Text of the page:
WikiLeaks hits out at Assange’s “vindictive” sentence
The decision to jail Julian Assange for almost a year has been branded an “outrage” and “vindictive in nature”.
Barrister Jennifer Robinson, one of the lawyers on Julian Assange’s legal team, speaks to reporters outside Southwark Crown Court in London. Photo: EPA/Facundo Arrizabalaga
WikiLeaks editor-in-chief Kristinn Hrafnsson says the sentence for breaching bail does little to engender confidence in Assange’s continued legal fight against extradition to the US.
Hrafnsson spoke to a crowd packed with journalists and supporters outside Southwark Crown Court on Wednesday after Assange was sentenced to 50 weeks in prison for the bail breach.
Assange had been warned last month on conviction that the maximum sentence for such an offence was 12 months.
“It is my view as editor of WikiLeaks that this sentencing here today is an outrage and it’s vindictive in nature,” Hrafnsson said.
“It doesn’t give us a lot of faith in the UK justice system for the fight ahead.
“To get a sentence only two weeks short of the maximum sentence is an outrage.”
He also drew a comparison with the sentence of British speedboat killer Jack Shepherd who fled the UK after being convicted.
“And may I point out, just in comparison, that the so-called speedboat killer got six months for not showing up in court to hear his sentencing for manslaughter,” the editor said.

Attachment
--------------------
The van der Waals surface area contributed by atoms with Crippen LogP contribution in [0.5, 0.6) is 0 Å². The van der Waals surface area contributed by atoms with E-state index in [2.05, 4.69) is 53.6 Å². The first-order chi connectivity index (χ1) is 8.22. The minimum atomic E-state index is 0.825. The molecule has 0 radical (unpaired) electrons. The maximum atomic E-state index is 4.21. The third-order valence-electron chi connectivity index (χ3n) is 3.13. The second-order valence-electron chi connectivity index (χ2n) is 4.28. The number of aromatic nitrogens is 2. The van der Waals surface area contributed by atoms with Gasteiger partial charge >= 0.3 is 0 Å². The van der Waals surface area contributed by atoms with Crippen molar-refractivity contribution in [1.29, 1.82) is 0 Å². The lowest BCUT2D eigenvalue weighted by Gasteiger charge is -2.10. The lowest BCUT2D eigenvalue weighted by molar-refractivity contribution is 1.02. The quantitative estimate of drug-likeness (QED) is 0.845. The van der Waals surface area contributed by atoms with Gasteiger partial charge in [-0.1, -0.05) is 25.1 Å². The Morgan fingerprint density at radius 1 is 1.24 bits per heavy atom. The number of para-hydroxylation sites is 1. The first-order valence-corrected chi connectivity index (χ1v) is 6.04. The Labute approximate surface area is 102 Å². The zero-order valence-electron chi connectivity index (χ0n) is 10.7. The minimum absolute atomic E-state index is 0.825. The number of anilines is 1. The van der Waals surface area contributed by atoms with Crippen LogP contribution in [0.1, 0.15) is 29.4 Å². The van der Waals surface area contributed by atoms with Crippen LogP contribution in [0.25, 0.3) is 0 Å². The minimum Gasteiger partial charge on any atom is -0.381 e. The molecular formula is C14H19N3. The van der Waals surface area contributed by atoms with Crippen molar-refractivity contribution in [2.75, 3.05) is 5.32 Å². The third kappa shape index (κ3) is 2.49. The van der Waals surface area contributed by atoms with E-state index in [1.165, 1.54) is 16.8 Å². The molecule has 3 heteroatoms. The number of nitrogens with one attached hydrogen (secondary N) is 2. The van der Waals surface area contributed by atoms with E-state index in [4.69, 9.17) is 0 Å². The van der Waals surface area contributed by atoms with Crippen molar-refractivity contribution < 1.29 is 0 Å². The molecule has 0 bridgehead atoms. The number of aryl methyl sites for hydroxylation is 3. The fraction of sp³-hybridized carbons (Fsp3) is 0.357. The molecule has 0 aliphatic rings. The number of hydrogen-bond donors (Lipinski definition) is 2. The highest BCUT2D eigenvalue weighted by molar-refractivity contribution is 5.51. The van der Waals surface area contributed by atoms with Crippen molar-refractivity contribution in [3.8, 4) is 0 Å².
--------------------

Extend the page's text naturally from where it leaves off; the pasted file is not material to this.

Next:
Shepherd was given credit for his guilty plea while Assange denied the bail offence and was convicted by a court.
Hrafnsson described the challenge of opposing extradition, which will begin with a hearing at Westminster Magistrates’ Court on Thursday, in dramatic terms.
“It will be a question of life and death for Mr Assange,” he said, calling it the “big fight”.
He added: “It’s also a question of life and death for a major journalist principle.”
Assange’s lawyer Jennifer Robinson said: “Today is the first time that a British court has heard detailed evidence about the concerns and the fears that led Mr Assange to seek asylum inside the Ecuadorian embassy.”
She encouraged people to read the submissions made to the court, which she said would be made public, and to “come to your own conclusion about that evidence and the reasonableness of his decision to go inside the embassy when he chose to do so”.